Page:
Annals of Pediatric Surgery (2021-01-01)

Treatment of complex laryngotracheal stenosis in childhood–experience of a tertiary University Hospital from 2016 to 2019

  • Melissa Ameloti Gomes Avelino,
  • Laís da Silveira Botacin,
  • Miguel Angel Corrales Coutinho

Journal volume & issue
Vol. 17, no. 1
pp. 1 – 7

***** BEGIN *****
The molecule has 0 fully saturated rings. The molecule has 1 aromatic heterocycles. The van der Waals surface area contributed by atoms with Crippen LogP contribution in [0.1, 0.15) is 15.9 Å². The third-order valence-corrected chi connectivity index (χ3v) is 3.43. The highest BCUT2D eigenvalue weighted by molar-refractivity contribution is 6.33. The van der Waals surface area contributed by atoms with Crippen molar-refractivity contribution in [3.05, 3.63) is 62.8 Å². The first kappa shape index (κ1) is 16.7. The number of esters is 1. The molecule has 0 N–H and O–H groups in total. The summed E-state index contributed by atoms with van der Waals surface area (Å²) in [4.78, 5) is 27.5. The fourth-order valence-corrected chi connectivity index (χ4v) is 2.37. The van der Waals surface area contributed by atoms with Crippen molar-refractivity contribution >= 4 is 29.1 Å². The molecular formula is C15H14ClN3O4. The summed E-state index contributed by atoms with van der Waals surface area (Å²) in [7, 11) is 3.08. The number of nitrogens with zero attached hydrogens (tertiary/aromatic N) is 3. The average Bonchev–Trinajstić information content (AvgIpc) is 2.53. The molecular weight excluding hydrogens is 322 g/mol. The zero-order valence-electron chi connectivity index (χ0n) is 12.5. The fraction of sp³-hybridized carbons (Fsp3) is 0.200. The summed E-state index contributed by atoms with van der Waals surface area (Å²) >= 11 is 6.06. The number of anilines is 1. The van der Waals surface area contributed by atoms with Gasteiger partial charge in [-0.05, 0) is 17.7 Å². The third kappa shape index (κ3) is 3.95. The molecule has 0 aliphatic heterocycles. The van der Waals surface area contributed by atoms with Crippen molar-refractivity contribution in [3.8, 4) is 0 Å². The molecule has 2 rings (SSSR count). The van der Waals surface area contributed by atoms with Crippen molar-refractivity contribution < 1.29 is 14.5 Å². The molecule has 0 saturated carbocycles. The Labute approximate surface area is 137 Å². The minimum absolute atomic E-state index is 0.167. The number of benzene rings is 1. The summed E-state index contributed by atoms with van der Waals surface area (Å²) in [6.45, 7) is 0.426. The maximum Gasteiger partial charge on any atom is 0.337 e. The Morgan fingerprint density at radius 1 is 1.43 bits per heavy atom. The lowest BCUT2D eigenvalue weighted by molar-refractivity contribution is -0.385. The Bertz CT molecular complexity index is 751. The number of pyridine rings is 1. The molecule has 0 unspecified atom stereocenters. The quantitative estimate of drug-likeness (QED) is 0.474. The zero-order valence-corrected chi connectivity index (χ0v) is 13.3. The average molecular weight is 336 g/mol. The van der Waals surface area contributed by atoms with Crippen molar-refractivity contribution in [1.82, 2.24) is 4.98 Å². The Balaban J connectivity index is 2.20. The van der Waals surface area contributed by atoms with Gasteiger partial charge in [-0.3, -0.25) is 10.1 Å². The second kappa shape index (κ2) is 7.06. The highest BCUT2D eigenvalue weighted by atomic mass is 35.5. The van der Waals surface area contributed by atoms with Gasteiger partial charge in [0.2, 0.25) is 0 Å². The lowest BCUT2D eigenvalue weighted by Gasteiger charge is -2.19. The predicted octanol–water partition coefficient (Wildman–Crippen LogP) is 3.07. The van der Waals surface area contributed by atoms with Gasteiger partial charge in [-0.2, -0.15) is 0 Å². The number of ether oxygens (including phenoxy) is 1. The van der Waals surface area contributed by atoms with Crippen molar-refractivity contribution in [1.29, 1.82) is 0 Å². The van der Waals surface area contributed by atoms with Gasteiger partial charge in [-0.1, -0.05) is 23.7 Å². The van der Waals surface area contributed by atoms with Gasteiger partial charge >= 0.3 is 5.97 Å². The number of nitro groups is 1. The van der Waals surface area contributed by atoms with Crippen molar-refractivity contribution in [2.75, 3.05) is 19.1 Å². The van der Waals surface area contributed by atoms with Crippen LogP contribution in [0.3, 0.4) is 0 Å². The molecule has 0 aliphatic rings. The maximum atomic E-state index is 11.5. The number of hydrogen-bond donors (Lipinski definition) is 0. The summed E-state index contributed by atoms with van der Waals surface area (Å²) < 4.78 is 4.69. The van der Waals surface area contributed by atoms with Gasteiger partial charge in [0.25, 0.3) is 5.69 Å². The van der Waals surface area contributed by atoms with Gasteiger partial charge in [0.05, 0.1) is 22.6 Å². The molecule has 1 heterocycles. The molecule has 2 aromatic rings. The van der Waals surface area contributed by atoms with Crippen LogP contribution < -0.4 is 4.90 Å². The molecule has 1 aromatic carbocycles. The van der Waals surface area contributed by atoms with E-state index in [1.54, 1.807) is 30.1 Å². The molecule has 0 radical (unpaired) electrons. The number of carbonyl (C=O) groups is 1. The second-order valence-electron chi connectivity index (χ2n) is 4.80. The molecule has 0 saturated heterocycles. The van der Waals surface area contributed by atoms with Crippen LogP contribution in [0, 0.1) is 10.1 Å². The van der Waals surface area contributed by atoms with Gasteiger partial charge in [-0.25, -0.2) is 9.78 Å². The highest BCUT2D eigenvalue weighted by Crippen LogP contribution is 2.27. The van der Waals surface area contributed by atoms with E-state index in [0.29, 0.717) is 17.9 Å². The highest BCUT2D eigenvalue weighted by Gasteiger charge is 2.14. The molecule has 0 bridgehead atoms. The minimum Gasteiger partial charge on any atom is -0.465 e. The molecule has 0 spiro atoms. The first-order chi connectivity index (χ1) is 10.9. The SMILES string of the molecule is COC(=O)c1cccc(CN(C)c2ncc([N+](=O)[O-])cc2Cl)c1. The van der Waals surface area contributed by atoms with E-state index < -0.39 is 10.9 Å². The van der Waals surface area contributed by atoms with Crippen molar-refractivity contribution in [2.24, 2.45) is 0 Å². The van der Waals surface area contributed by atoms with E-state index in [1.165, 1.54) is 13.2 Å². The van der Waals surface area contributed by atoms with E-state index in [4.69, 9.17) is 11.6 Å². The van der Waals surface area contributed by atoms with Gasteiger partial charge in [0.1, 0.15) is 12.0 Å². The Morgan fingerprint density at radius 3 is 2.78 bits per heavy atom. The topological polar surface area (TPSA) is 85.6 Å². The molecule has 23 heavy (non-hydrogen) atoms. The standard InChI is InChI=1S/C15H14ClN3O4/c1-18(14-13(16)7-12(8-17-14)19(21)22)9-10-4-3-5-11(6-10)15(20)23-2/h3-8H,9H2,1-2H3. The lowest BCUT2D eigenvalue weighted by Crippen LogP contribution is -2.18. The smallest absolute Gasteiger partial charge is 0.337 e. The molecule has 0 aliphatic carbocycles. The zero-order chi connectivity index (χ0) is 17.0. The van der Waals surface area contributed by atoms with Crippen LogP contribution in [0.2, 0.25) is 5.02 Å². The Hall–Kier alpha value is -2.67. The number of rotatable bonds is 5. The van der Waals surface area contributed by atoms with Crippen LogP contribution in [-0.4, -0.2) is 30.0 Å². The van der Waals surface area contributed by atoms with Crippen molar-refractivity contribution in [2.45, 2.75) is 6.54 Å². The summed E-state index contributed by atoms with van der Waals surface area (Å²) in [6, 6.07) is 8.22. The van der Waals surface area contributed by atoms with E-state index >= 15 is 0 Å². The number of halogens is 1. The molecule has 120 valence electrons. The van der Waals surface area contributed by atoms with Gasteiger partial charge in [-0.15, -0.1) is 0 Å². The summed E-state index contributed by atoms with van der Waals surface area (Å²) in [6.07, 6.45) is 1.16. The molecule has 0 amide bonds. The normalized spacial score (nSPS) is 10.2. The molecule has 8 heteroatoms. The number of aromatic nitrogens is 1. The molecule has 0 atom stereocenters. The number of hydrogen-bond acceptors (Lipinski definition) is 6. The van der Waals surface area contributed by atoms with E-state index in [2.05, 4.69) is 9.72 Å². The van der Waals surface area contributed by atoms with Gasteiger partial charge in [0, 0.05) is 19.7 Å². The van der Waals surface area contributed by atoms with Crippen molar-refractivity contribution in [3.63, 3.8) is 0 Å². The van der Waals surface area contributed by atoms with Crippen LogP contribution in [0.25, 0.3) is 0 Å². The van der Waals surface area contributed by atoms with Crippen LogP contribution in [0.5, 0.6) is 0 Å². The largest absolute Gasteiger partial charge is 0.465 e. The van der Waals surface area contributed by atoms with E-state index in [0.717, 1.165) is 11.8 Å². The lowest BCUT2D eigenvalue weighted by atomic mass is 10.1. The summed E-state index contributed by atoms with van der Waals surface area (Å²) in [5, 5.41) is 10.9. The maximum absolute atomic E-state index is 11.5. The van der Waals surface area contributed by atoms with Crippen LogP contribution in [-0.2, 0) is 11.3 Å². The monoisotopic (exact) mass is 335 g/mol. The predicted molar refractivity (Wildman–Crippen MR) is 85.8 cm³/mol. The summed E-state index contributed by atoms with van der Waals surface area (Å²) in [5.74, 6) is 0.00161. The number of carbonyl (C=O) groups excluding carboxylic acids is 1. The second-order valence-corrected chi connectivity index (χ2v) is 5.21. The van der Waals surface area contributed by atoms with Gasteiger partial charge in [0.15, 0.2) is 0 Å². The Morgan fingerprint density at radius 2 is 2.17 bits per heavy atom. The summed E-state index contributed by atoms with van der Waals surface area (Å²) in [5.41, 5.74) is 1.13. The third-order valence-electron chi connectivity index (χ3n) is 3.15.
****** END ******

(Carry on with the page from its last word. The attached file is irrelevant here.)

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Abstract Background Laryngotracheal stenosis is a major cause of airway obstruction in pediatric age. The correction of such abnormality still remains a challenge, both because of anatomical issues in childhood and also due to the difficulty in having properly trained professionals and adequate hospital facilities. As treatment, many different surgical techniques are offered ranging from endoscopic and less invasive procedures to open surgeries, such as laryngotracheal reconstruction and cricotracheal resection. The treatment for complex laryngotracheal stenosis is considered successful when we have decannulation or resolution of respiratory failure with release from intensive care unit. Eighteen patients who were monitored at the pediatric otorhinolaryngology service between 2016 and 2019 were diagnosed with complex stenosis, with the collection of demographic data, comorbidities, degree of initial stenosis, post-treatment aspect, and whether or not decannulation occurred. Results Of the eighteen cases, three had congenital stenosis, fourteen had acquired stenosis, and one had mixed stenosis. Ages ranged from 4 months old to 15 years old. Six (33.3%) underwent endoscopic dilation procedures only, six (33.3%) underwent laryngotracheoplasty, and five (27.7%) cricotracheal resections. One patient underwent a slide tracheoplasty. Seven patients (38.8%) had to undergo more than one type of procedure to improve stenosis. Out of the eighteen patients, three of them were never tracheostomized. Of the remaining fifteen patients, fourteen (93.3%) were decannulated. Conclusions The success rate in decannulation or the resolution of respiratory failure with discharge from the ICU, after the procedures for correcting stenosis in childhood in our service, was 94.4%.